“The Federation Equestrian International has been improving safety in the sport since the horror years of 1999-2000,” says O’Brien. “International occurrences of rotational falls are dropping, so they must be doing something right.”
“Whenever there’s an injury to a horse or a rider, we can never be certain what caused it,” acknowledges Bob Powles, a policeman with thirty-five years in the force under his belt, and Eventing Australia’s National Safety Officer.
“We’ve done some things that we have a gut feeling are going to help to fix things, but we’re not sure,” he continues. “So we’ve started collecting information from every event - local, state, national or international, on a whole lot of things: topography, weather, whether a fall was at a fence, if so what was the type of fence, what were the dimensions, how was it constructed, was it a multiple lot, was it located at the start, was it located at the finish, how many jumps were there in the actual event, and so on. We’re hoping that by collecting the same details, all over the world, we’ll see what’s coming up. We’ll begin to address those things and drive down the falls.”
“There is an element of danger in most sports where speed is involved; I think that’s unavoidable. But we can minimize the dangers,” he says, citing multiple checks of the course by tiers of delegates, and intensive monitoring of the horse’s physical condition by veterinarians before, during and after the course as important safety nets.
The introduction of frangible pins to the design and build of the jumps themselves is also helping to minimize serious injury. “In jumps where there’s a spread (a rail or an obstacle behind the jump that means the horse has to jump wider) although they’re tied and they’re solid, if a certain amount of weight comes down on that back rail it will bend and break the steel pin. Rather than tip the horse and rider over and make them fall, it collapses the back rail,” explains Powles. If a rider breaks a pin, they get penalised.
But if you fall off, you’re out. Recent rule changes mean that a horse and rider earn automatic elimination if they fall at an obstacle, even if all that gets damaged is the rider’s pride. And soon any fall, anywhere on course, will also get them kicked out.
“They could be galloping along when the horse trips on a rabbit burrow that no one’s seen, and the rider is dislodged but gets back up on their feet - they’re out. That’s quite a disadvantage in something like a team event,” says Powles, “but it shows that we’re taking it seriously. The protection of the horse and the rider is paramount.”
It hasn’t always been this way, recalls Sonja Johnston, a member of the sliver medal winning 2008 Olympic eventing team, and one of Australia’s most experienced horsewomen. “I remember doing pony club state championships as a 12 year old, and the only qualification I needed to do it was that my parents had to sign a piece of paper saying that if I killed myself that wouldn’t sue anyone!” she says, laughing.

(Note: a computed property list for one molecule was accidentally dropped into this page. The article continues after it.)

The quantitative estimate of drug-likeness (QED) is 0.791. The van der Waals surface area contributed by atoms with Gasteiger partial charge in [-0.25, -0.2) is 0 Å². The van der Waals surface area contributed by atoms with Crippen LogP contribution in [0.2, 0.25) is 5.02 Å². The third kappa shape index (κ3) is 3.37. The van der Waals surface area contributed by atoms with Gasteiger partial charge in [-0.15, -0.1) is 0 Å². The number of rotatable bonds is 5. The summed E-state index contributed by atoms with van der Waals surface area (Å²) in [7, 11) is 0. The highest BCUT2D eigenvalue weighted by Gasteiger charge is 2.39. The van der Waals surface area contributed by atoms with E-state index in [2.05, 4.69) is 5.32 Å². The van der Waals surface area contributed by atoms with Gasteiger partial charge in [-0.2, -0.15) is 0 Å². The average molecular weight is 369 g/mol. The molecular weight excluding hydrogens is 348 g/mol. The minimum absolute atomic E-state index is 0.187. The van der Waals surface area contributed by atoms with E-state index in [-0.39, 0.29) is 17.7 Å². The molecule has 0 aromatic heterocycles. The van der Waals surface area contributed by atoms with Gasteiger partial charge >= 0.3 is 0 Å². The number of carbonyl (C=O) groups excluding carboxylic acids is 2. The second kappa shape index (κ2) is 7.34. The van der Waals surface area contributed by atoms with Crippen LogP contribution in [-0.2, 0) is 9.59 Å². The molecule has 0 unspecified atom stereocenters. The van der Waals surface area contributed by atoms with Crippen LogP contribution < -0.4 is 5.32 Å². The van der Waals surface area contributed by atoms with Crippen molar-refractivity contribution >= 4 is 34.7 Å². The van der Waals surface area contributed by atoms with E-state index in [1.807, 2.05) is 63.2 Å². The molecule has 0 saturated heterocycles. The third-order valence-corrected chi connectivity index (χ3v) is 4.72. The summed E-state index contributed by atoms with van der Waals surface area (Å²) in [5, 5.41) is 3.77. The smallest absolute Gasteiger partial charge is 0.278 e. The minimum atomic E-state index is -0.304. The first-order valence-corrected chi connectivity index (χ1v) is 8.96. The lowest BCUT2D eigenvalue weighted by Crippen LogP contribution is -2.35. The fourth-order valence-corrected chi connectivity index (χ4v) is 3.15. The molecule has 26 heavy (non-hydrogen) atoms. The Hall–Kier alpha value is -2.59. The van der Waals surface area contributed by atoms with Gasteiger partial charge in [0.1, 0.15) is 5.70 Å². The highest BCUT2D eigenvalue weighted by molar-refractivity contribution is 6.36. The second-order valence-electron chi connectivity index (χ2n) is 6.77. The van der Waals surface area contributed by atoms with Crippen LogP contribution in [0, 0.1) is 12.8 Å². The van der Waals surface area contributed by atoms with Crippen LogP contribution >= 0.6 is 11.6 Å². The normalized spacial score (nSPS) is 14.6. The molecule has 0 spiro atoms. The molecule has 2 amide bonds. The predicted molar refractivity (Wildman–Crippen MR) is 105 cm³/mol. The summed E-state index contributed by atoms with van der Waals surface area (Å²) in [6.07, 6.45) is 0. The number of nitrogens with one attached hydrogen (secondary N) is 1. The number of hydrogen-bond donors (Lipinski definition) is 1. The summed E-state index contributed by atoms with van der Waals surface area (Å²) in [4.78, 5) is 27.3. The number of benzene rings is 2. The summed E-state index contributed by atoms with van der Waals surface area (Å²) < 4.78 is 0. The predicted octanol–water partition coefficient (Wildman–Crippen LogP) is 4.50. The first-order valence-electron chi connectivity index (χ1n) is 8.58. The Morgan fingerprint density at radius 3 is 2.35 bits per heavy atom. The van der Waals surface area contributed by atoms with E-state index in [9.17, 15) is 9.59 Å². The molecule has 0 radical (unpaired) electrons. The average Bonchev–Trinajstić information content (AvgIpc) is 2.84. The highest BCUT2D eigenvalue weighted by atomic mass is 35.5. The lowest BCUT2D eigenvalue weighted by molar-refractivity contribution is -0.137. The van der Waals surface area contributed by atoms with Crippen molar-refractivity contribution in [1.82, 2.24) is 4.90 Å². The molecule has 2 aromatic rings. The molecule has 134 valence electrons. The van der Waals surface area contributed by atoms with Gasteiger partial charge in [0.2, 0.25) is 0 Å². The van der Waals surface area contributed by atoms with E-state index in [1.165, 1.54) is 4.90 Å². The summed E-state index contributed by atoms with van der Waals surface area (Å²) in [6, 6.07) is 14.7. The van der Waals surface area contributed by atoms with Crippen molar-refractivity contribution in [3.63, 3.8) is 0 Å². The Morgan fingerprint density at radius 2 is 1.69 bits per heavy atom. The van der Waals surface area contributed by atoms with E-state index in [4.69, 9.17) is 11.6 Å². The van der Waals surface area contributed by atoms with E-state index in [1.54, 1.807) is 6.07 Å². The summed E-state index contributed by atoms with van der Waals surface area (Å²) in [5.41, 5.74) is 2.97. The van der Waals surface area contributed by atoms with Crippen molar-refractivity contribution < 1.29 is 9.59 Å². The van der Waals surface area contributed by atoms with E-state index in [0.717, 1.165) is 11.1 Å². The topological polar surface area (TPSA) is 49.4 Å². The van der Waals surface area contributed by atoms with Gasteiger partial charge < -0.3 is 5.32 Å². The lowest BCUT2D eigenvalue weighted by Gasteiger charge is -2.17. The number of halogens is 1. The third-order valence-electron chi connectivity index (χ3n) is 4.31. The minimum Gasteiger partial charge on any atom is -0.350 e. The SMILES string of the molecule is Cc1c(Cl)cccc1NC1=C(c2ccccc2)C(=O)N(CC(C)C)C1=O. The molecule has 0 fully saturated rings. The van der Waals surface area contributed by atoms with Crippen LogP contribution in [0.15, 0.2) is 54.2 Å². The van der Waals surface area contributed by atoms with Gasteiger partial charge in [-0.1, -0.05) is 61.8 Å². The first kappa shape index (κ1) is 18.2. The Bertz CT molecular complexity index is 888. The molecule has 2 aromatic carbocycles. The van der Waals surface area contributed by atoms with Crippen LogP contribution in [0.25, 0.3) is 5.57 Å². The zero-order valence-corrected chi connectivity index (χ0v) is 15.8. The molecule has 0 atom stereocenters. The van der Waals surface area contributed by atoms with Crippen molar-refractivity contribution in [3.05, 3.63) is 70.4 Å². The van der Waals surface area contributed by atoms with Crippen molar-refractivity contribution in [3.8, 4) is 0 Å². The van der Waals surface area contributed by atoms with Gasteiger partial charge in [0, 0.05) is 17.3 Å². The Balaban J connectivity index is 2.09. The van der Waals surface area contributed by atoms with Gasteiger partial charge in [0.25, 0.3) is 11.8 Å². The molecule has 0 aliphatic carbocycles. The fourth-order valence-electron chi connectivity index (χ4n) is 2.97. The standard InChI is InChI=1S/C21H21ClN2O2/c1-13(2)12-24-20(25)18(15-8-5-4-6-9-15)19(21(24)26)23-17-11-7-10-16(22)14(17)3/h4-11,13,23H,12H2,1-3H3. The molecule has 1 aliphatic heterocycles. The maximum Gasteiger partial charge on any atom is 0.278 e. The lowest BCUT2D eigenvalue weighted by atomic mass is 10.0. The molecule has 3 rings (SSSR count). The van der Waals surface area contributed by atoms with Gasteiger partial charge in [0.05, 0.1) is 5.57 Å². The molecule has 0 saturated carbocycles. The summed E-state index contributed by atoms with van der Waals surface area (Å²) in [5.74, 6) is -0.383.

Johnston is midway through the long drive back to the family farm in WA from M3DE, where she finished 6th, when we speak. Everyone knows it’s a risky sport, she concedes, but it’s a controlled environment.
“I know my horses really well; I’ve trained them and watched them evolve. We’re a partnership, I can read them. And they’re athletes. You watch them galloping and their ears are pricked and they’re looking at the next fence; you’re helping them out and they’re helping you out.”
“You’ve got to do it to really understand it,” she continues. “There are so many highly qualified people out there that check the safety of the courses and so on, before the riders even get to see it! I seriously believe I’m under far more risk doing this fifteen hour drive tomorrow, because I can’t control what the other bugger on the road is doing.”
Feats of pre regulation bravery are spoken of with head shaking, nostalgia-tinged admiration by today’s eventers. Like when five-time Olympian Bill Roycroft discharged himself from hospital and rode the show jumping round of the 1960 Olympics in Rome with his arm in a sling to bring in the silver.
Or, more recently, when Gillian Rolton won gold with a broken collarbone and ribs at the 1996 Olympics in Atlanta after her horse Peppermint Grove skidded and fell during the cross country. Rolton rode on, only to somersault into the water at the next jump, wade out, remount again and clear fifteen more fences in three kilometres.
Her stoicism extended to refusing painkillers at the hospital in case she was needed for the final team jumping round the next day, and has earned her a place as one of our top fifty Olympians. “Everyone saw that as a tremendous achievement,” says Powles, “but that wouldn’t happen now.”
“You can’t lose sight of the dangers, that’s for sure,” says Ewan Kellett, who designed today’s course and touches wood several times as we talk. “It’s got to be a challenge for the horses and riders, but the absolute bottom line is that it’s got to be safe. Safety is paramount. My wife events and the people that are eventing are our friends, it’s a really close knit community we have, so it really matters to me that it’s safe. I don’t like having horses fall; I want them jumping solid fences.”
“That’s why we test things; make sure we’ve got them right. We focus on straightness and rhythm, getting them to jump narrower fences and lines, rather than just having them jump punishingly brutal fences. We want the horses and the riders to grow in confidence; we want it to be a positive experience.”
And this weekend, it seems to be. I see a few minor spills around the water jumps – renowned trouble spots and crowd favourites – but they seem to damage the rider’s pride, more than anything else. One rider looks teary and humiliated in the aftermath; another throws his crop on the ground and stalks off in frustration.
Equestrians are a resilient bunch. Just over a year later and Bianca Craddock is back in the saddle. “I competed in the same event where I fell and it was a relief to get that behind me,” she says. “I do get a bit more nervous than I used to; I tend to think about the things that could go wrong, but it’s what I love doing, and I’ll keep doing it for as long as I can.”